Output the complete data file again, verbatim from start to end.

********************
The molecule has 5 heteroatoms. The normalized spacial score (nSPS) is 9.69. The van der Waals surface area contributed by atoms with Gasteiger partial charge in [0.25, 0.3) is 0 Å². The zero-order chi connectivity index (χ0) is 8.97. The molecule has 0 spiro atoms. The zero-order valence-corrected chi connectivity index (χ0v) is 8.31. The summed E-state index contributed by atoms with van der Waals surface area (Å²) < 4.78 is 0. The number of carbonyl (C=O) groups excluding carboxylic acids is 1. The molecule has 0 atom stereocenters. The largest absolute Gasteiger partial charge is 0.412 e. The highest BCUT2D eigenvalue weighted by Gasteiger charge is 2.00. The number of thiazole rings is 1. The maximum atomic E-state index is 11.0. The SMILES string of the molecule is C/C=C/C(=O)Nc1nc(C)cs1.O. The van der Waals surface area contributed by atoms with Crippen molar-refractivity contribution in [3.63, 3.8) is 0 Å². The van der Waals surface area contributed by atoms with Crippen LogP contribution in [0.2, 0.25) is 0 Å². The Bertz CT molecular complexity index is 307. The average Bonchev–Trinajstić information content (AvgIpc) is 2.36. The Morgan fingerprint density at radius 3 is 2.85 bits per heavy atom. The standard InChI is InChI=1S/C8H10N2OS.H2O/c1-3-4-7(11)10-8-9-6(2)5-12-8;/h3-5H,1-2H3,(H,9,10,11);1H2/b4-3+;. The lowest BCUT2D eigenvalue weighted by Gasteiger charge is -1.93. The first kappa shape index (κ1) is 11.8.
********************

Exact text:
The molecule has 5 heteroatoms. The normalized spacial score (nSPS) is 9.69. The van der Waals surface area contributed by atoms with Gasteiger partial charge in [0.25, 0.3) is 0 Å². The zero-order chi connectivity index (χ0) is 8.97. The molecule has 0 spiro atoms. The zero-order valence-corrected chi connectivity index (χ0v) is 8.31. The summed E-state index contributed by atoms with van der Waals surface area (Å²) < 4.78 is 0. The number of carbonyl (C=O) groups excluding carboxylic acids is 1. The molecule has 0 atom stereocenters. The largest absolute Gasteiger partial charge is 0.412 e. The highest BCUT2D eigenvalue weighted by Gasteiger charge is 2.00. The number of thiazole rings is 1. The maximum atomic E-state index is 11.0. The SMILES string of the molecule is C/C=C/C(=O)Nc1nc(C)cs1.O. The van der Waals surface area contributed by atoms with Crippen molar-refractivity contribution in [3.63, 3.8) is 0 Å². The van der Waals surface area contributed by atoms with Crippen LogP contribution in [0.2, 0.25) is 0 Å². The Bertz CT molecular complexity index is 307. The average Bonchev–Trinajstić information content (AvgIpc) is 2.36. The Morgan fingerprint density at radius 3 is 2.85 bits per heavy atom. The standard InChI is InChI=1S/C8H10N2OS.H2O/c1-3-4-7(11)10-8-9-6(2)5-12-8;/h3-5H,1-2H3,(H,9,10,11);1H2/b4-3+;. The lowest BCUT2D eigenvalue weighted by Gasteiger charge is -1.93. The first kappa shape index (κ1) is 11.8.